When I have finished, I take my reel of taped film, now called my cutting copy, to a negative cutter, who cuts the original negative and delivers it to the lab, which then prints it as a film. My relationship to film begins at that moment of shooting, and ends in the moment of projection. Along the way, there are several stages of magical transformation that imbue the work with varying layers of intensity. This is why the film image is different from the digital image: it is not only emulsion versus pixels, or light versus electronics but something deeper – something to do with poetry.

Many of us are exhausted from grieving over the dismantling of analogue technologies. Digital is not better than analogue, but different. What we are asking for is co-existence: that analogue film might be allowed to remain an option for those who want it, and for the ascendency of one not to have to mean the extinguishing of the other.

The real crux of the difference is that artists exhibit, and so care about the final presentation and presence of the artwork in the space. Other professions have their work mediated into different formats: TV, magazines, billboards, books. It remains only in galleries and museums that the physical encounter is so critical, which is why artists, in the widest sense, are the most distressed by the obsolescence of analogue mediums. But it is also in these spaces that a younger generation born in the digital age are taking up analogue mediums in enormous numbers. At the recent Berlin art fair, 16mm film projections outnumbered digital projections by two to one.

The decision to end 16mm print at Soho Film Lab, newly named Deluxe Soho, seems to be worldwide policy (they have already ended 16mm printing in their labs in New York and Toronto), so it is unlikely we will be able to reverse the decision locally. I spent my weekend writing to Martin Scorsese and Steven Spielberg, who are both understood to care about celluloid film, even 16mm. I am also trying to make contact through the Guggenheim with the US owner of Deluxe, Ron Perelman, who, as a patron of the arts, might not have understood the devastating impact this presumably financially negligible decision might have on a growing group of contemporary artists, the galleries and museums that show them and the national collections that own their work.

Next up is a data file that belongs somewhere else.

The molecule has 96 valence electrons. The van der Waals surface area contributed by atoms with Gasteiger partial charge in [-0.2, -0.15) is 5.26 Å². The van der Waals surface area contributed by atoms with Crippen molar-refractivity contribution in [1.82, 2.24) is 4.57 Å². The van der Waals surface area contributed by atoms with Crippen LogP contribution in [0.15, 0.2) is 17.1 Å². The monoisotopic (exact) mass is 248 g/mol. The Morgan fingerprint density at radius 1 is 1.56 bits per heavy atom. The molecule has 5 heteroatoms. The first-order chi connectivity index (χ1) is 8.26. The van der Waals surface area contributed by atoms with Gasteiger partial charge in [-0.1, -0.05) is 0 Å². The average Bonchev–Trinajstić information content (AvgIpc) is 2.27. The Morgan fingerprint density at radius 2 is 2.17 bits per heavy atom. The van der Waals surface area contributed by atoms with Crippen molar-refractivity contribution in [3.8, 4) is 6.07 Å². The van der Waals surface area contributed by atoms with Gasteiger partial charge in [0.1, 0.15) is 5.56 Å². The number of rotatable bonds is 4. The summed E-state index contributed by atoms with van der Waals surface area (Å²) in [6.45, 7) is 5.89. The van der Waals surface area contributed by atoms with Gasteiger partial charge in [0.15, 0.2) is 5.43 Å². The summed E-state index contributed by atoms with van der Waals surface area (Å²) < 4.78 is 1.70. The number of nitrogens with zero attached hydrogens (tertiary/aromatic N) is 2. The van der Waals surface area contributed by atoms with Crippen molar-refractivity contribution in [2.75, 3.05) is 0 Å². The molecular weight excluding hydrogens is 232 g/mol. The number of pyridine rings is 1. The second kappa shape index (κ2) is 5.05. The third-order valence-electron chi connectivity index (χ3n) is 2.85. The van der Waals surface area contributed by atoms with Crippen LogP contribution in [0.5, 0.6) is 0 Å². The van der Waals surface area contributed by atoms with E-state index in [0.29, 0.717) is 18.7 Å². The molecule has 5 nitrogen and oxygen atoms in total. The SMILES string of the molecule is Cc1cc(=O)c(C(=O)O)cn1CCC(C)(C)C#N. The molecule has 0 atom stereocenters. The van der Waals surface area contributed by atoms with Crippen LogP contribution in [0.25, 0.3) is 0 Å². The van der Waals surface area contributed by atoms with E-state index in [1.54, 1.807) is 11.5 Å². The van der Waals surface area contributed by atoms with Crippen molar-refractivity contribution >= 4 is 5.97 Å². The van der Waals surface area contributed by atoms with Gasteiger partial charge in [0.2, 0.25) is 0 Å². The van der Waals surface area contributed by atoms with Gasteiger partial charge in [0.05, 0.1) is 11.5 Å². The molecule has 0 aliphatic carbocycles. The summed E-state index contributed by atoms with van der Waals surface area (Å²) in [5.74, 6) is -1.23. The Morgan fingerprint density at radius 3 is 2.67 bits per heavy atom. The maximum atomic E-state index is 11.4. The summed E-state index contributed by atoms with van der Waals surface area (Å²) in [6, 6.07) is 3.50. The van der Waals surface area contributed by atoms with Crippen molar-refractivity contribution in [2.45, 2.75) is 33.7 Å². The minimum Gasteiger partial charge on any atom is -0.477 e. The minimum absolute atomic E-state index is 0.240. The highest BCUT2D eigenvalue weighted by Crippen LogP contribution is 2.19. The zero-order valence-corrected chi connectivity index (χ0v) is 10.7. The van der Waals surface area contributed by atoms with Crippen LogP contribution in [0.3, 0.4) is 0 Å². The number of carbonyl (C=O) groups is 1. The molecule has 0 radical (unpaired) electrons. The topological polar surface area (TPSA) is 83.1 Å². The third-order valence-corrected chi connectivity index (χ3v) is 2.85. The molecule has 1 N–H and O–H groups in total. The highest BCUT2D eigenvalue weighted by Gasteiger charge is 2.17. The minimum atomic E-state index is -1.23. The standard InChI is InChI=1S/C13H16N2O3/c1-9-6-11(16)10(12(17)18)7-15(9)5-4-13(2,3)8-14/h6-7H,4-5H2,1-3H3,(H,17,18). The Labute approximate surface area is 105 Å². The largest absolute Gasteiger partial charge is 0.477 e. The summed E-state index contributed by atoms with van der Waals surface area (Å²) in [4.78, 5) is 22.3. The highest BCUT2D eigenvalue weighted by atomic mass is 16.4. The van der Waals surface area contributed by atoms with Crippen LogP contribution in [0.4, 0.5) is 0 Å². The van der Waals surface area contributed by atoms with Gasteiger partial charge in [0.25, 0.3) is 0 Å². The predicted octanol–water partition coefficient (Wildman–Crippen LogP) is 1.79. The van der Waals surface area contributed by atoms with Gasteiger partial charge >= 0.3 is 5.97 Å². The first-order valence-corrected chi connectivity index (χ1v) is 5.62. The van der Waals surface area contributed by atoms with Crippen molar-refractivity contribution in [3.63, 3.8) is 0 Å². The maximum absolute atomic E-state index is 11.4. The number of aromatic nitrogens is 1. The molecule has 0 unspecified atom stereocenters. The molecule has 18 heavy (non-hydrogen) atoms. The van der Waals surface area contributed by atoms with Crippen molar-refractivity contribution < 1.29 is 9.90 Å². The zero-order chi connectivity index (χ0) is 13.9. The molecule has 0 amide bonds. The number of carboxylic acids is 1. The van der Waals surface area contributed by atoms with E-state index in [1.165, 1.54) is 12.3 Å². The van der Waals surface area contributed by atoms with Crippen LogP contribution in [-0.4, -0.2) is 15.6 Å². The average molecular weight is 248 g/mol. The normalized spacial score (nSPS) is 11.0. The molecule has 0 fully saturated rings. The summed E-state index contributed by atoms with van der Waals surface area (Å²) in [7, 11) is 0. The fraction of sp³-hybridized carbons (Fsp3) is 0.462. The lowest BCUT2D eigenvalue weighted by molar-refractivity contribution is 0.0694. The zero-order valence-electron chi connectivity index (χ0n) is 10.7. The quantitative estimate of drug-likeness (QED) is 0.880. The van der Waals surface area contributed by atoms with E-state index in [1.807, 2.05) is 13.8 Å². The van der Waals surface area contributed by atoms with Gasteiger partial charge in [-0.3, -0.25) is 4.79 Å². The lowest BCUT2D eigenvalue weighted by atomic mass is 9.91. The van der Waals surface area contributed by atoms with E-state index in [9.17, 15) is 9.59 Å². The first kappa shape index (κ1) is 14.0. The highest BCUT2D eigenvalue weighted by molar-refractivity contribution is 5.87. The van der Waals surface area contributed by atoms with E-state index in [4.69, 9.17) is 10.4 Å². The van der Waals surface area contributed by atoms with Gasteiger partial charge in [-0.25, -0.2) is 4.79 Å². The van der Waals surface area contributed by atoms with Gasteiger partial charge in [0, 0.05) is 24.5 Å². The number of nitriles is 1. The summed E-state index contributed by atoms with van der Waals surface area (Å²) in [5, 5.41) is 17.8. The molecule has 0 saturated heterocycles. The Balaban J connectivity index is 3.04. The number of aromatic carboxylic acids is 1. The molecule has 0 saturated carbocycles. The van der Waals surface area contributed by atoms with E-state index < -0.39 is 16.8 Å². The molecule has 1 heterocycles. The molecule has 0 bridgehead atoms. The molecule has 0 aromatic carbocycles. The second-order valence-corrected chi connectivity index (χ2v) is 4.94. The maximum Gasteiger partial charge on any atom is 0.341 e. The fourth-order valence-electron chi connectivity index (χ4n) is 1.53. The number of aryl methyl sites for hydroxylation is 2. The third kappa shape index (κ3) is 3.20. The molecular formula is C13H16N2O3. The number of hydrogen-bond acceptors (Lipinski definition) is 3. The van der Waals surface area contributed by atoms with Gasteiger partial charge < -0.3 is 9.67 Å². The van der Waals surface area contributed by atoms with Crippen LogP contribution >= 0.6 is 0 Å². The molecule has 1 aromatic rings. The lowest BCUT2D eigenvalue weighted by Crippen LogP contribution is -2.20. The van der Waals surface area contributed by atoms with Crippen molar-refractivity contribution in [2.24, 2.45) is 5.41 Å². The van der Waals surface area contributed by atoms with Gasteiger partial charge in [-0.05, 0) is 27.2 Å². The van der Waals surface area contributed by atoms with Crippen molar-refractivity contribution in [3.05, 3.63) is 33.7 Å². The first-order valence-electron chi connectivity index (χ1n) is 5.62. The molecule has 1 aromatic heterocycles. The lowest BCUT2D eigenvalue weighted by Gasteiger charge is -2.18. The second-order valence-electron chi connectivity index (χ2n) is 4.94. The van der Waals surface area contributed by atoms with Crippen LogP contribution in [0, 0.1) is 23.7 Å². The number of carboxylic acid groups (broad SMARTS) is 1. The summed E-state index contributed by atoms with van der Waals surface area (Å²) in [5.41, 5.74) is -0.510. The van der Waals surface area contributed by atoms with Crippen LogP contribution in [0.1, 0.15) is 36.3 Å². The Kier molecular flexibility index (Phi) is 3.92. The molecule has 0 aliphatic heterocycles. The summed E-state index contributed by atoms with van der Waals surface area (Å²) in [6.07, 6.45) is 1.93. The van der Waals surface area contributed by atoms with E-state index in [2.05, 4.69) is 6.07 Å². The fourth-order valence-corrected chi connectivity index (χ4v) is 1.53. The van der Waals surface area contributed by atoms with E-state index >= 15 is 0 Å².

In the end, the decision is more cultural than fiscal, and needs to be taken away from the cinema industry. What we need in the UK is a specialist laboratory for conservation-quality 16mm and 35mm prints, possibly affiliated to the BFI. This needs to happen quickly, before the equipment, technology and experience is irreparably dismantled, and Deluxe must help with this. In the meantime, I will look to the last remaining labs in Europe to print my 16mm films.


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January 03 2011

The best visual arts for 2011

Adrian Searle has been critical of Tracey Emin in the past, but finds himself looking forward to her show at the Hayward in May, plus the year's other highlights

It's perhaps surprising that I should single out Tracey Emin's upcoming solo show as one I'm particularly looking forward to. I slagged off her Bed (above) in the 1999 Turner prize show – the artist even blamed me for her not winning the prize. I was horrified by her Venice Biennale British Pavilion in 2007, which included an ill-advised collection of paintings. She stopped speaking to me. But when I slated a slightly tipsy performance she once gave, the artist wrote to tell me my review should have appeared in the obituaries section. She's a trouper.

Tracey, oh Tracey. Her art is often derided as trivial and self-regarding. She is an artist who has placed her own life – her abortions, her childhood and troubled adolescence in Margate, her relationships with her Turkish father and her brother – at the centre of her art.

It is better to regard Emin as a cultural phenomenon as much as an artist, both a regular presence in glossy mags and an elected Royal Academician. Sir Joshua Reynolds, you might imagine, would turn in his grave. He'd be as likely to offer to take her for a drink. Emin has achieved a status in British public life that sometimes gets foisted on eccentric individuals: think of the late Quentin Crisp, life-model turned autobiographer and film critic; think of the self-parodic mad-eyed TV astronomer and xylophone player Patrick Moore; think of Grayson Perry, transvestite, potter, savant and motorcyclist. All are self-invented figures, consciously or otherwise, and self-invention is their best creative act. This might also be said of artists such as Warhol and Beuys – one was bewigged, fame-conscious and lived a double life; the other wore a fisherman's jerkin and affected the role of the shaman. Their work and their persona are as one.